Hamner (DD 718) - Naval Cruise Book

 - Class of 1958

Page 13 of 96


Hamner (DD 718) - Naval Cruise Book online yearbook collection, 1958 Edition, Page 13 of 96
Page 13 of 96

Hamner (DD 718) - Naval Cruise Book online yearbook collection, 1958 Edition, Page 12
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Page 13 text:

AND THE SECOND Instead of receiving a captain new to the ways of a destroyer, the HAMNER'S crew was delighted to discover that Commander Robert Richard DUPZYK was also a salted veteran of the destroyer navy. ln fact,'the Captain was almost blown off the destroyer ZELLARS in April,Yl5,during the Okinawan Campaign when a kamikaze plane crashed below the second mount and exploded its torpedo in the scullery to demolish everything below the bridge between the first mount and the forward fireroom. The Captain, recently accustomed to the formalities of carrier and staff duties, brought with him, for better or worse, a little more "regulation" than had been known on the HAMNER during the previous few years. His determination and careful guidance obtained for the HAMNER the tremendous results of the second Yokosuka availability, and his willingness to let the 00D's handle most of the various tactical maneuvers, even the one that almost hit the WILTSIE, inspires great confidence in these officers. To our Captain Dupzyk, the U.S. Navy is HIS navy, and the past 24 years of devoted service have borne this out well. Born 17 March, 1917, in Broderick, California, the Captain left Sacramento Junior College in September, 1934, to start his naval career in San Diego as a boot recruit. After two years of enlisted service he was sent to the Naval Academy, he was commissioned in 1940. He has skippered PT Boats, the MARSH IDE-6991, and THE SULLIVANS CDD-5379, served as Navigator of the CLEVELAND CCL-555 and the battleship MISSISSIPPI, and served as exec in the STRINGHAM CAPD-65 and the ZELLARS CDD-7775. Yes, he is a little more "regulation," keeps a tauter ship, demands more of officers and men. He is "all navy," tremendously enthusiastic about the HAMNER, proud to be shipmates with the officers and men of the HAMNER. How well the ship will fare in the ensuing months is hidden in the unforeseeable future, but if trends can be used as a guide, the Captain and the HAMNER will continue to mark up "E's" and acknowledge "Well Done's." Being assigned to a ship moored to a pier makes the'Captain restless, even though it allows plenty of time with his wife, Viola JoAnne, and their two children, David Patrick, 6, and Diane Elizabeth, 5, at their Coronado, California, home. For our Captain, the roll of a ship is his stabilizer, and the operations of the Navy, destroyer or otherwise, are his life.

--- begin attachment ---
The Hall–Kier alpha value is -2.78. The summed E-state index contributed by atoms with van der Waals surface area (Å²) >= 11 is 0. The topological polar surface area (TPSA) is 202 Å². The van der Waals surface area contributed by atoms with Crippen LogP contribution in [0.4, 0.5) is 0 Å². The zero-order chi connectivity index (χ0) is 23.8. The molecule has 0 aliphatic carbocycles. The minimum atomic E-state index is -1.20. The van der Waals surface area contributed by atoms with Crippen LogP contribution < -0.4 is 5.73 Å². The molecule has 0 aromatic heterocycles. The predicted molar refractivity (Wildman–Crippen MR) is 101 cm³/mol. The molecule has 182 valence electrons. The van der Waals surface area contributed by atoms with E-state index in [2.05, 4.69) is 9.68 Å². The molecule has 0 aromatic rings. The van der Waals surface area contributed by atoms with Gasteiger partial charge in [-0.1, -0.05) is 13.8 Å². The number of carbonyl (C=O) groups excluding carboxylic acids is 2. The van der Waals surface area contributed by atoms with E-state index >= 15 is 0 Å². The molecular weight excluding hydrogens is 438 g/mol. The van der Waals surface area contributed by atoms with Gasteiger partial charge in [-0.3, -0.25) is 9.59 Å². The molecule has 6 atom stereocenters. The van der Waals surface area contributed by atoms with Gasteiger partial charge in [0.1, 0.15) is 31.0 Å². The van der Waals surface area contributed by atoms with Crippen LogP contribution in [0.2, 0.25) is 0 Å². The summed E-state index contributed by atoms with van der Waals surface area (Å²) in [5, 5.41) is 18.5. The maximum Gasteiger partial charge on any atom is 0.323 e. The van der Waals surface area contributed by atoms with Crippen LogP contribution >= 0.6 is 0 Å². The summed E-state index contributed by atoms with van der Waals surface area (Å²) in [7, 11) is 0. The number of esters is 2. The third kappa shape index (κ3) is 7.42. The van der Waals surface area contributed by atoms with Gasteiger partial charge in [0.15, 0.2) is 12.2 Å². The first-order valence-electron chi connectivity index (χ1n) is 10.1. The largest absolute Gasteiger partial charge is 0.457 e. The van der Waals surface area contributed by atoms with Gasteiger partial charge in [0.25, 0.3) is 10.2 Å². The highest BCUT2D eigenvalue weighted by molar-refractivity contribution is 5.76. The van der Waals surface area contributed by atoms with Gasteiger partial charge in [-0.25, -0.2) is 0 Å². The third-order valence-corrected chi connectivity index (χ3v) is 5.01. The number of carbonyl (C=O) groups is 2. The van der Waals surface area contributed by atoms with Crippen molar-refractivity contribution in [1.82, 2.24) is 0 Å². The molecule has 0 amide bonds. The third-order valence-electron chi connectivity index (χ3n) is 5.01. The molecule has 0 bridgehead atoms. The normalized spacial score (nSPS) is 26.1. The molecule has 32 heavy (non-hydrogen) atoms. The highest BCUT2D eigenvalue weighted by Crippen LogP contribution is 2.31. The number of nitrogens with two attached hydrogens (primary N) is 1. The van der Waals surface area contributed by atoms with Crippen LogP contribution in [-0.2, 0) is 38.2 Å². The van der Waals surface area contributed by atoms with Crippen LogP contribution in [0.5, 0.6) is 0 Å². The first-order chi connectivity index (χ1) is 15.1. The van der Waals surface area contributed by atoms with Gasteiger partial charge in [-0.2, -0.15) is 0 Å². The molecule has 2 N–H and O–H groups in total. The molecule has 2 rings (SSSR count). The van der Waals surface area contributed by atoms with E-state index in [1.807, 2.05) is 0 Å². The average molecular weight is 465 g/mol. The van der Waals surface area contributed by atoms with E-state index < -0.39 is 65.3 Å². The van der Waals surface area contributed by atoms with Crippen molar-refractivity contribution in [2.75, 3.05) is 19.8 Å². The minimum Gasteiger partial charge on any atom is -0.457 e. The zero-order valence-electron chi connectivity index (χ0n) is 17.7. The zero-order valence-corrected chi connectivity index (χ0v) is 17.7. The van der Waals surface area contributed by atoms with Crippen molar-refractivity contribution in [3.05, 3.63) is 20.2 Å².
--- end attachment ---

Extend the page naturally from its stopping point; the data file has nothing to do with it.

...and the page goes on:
Page 12 text:

OUR HRS "Captain! !! This is the Officer of the Deck speaking, Sir. Signal in the air-x-ray Romeo tack Three Charlie Four tack Zero Eight Zero, Station One Choir Boy. Our station will be number five. I intend to come right to one five zero at twenty knots upon execution." How the captain, upon hearing the OOD bellow this information through the voice tube to his sea cabin, can snap immediately out of an uneasy sleep to focus this situation in his mind, make a thorough evaluation and issue correct orders during the thirty seconds before the signal is executed, will probably remain a mystery to those who will never be a command- ing officer. However, Captain Teeter did this every single underway night for 26 months without error, not an easy thing to accomplish while dis- playing confidence in his lesser experienced officers. Commander Phillip' Hitchcock TEETER, our first Captain of this cruise, is a hefty man of medium height and a former All-American during his football and baseball days at the University of Minnesota while he studied for his Bachelor of Arts in Business Administration and a Bachelor of Science in Mechanical Engineering, specializing in steam power. Born 31 May, 1919, in Corvallis, Oregon but living many of his ensuing years in Minneapolis, Minnesota, the Captain presently resides at 5667 Raymar Avenue, San Diego, with his wife, Anita Swendseen, and their five children: James Steven, 8, John Robert, 7, William Jeffery, 5, and the 3-year-old twins, Catherine Lee and Charles Stewart. Though educated to be a professional engineer, presently registered as such in the State of Minnesota, Commander TEETER's plans were altered somewhat by the growing war clouds of 1941. Entering the Navy in July of that year, the Captain's career from his "green" ensign days followed as briefly described below. FROM: TO: STATION: DUTY: JULY 41 SEPT 41 Georgia Tech Univ. Student Officer indoctrination SEPT 41 SEPT 43 USS SMITH DD378 Engineering!Damage Control Officer OCT 43 NOV 44 USS BENNION DD662 EngineeringfDamage V Control Officer T CAPTAIN OCT 44 JUNE 45 University of Michigan Post grad study- Naval Architecture JULY 45 JUNE 46 D.C. School, NavBase, Instructor Philadelphia JULY 46 JUNE 47 General Line School, Post Graduate Study Newport JULY 47 DEC 48 USS GOODRICH DD831 Executive Officer JAN 49 JAN 51 NavBase, Guantanamo Aide to Commander Bay, Cuba FEB 51 JULY 52 USS HAWMAN DE416 Commanding Officer AUG 52 SEPT 55 O.N.l. Washington, D.C. Office in Charge Dissemination Unit PROMOTIONS BATTLES JUNE 42 LTJG OCT 45 LCDR OCT 42 Santa Cruz APR 43 LT MAR 52 CDR NOV 44 Surigao Straits 5 Being a solid veteran of the destroyer Navy and having earned the Navy Cross for extinguishing the rampaging fire caused by a near fatal kamikaze suicide plane crash into the bridge of the SMITH during the Battle of Santa Cruz, Captain Teeter came aboard the HAMNER at Haohsiung in October, 1955 well prepared for his tour as Commanding Officer. The Captain established, during his 26 months aboard a "benevo- lent dictatorship' in maintaining close account of events at hand while upholding, as only a good captain can, an atmosphere of cheerfulness and ease in the wardroom. Taking the HAMNER through the first 2M months of this cruise, Captain Teeter left our new commanding officer a first rate team with which to assist his "breaking in" to the ways of the HAMNER. Yes, it was a TEETER-trained OOD who brought the HAMNER alongside the TICONDEROGA in the twilight morning darkness of .7 De- cember to transfer Commander Teeter by highline for the first leg of his long journey home. "Goodbye, my Captain, thank you for the pleasure of serving under youu! .